Wednesday, November 14

Student duo’s company sells doodle-inspired posters, T-shirt designs


Chris "Chuff" Kim and Colin Tandy (left to right)
design their own posters, featuring an eclectic array of doodled characters and eccentric phrases, like an anthropomorphic slice of bread and the phrase "Oh shit, that's art?" (Bilal Ismail Ahmed/Daily Bruin senior staff)

Chris "Chuff" Kim and Colin Tandy (left to right) design their own posters, featuring an eclectic array of doodled characters and eccentric phrases, like an anthropomorphic slice of bread and the phrase "Oh shit, that's art?" (Bilal Ismail Ahmed/Daily Bruin senior staff)


Runny noses may not be the typical inspiration for a company name, but Colin Tandy felt otherwise.

“I grew up in San Diego, I was by the beach, and picking my nose and playing in the sand was like my childhood,” he said.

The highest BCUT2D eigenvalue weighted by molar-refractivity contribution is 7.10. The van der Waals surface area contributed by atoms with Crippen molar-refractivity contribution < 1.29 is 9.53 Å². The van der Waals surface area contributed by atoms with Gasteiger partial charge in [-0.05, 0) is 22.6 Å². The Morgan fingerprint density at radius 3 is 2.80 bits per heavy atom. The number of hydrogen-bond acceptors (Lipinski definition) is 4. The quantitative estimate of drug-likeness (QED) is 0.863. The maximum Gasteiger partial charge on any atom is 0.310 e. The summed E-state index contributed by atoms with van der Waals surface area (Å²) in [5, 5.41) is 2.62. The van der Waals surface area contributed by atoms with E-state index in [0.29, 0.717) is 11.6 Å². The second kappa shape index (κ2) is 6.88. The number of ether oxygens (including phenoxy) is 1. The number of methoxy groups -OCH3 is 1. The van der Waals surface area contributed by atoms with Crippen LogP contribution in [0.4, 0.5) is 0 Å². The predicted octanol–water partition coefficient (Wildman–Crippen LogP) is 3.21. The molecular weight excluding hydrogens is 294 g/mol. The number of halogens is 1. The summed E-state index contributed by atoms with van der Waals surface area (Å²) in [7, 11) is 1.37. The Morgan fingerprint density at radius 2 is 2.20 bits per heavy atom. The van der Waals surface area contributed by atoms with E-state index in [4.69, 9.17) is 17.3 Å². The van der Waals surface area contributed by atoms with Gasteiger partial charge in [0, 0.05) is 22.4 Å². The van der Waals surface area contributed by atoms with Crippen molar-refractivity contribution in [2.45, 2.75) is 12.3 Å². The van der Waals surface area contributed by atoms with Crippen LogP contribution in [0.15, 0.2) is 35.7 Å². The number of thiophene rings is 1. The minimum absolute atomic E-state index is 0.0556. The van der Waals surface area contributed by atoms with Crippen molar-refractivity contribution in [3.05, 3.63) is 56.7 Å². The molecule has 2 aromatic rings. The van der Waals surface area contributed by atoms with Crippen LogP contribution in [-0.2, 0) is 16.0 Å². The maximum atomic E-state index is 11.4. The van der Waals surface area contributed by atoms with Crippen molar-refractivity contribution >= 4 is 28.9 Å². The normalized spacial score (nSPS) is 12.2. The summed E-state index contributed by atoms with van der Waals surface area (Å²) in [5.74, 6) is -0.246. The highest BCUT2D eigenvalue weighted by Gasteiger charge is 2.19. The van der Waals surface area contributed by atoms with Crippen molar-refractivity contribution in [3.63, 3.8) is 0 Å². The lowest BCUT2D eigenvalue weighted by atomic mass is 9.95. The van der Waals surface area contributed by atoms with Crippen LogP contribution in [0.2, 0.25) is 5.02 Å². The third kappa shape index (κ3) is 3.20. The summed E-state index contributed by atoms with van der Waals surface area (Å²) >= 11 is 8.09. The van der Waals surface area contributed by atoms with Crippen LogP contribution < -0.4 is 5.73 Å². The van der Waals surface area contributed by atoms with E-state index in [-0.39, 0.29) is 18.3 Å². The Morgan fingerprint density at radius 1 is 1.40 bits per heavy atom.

The third-year English student teamed up with his friend Chris “Chuff” Kim, a third-year design media arts student, to found the company Snot and Sand to sell their own poster and T-shirt designs. Tandy said the company aims to add a decorative flair to the plain white walls of living spaces, with its eclectic and doodle-esque art style.

Kim designed Snot and Sand’s first poster “Oh shit, that’s art?” using an amalgamation of doodles Tandy drew in notebooks during his first year. He presented the poster to Tandy after Tandy performed at the WestWoodstock festival in April 2017, as a thank-you gift for supporting him during a difficult time in his life.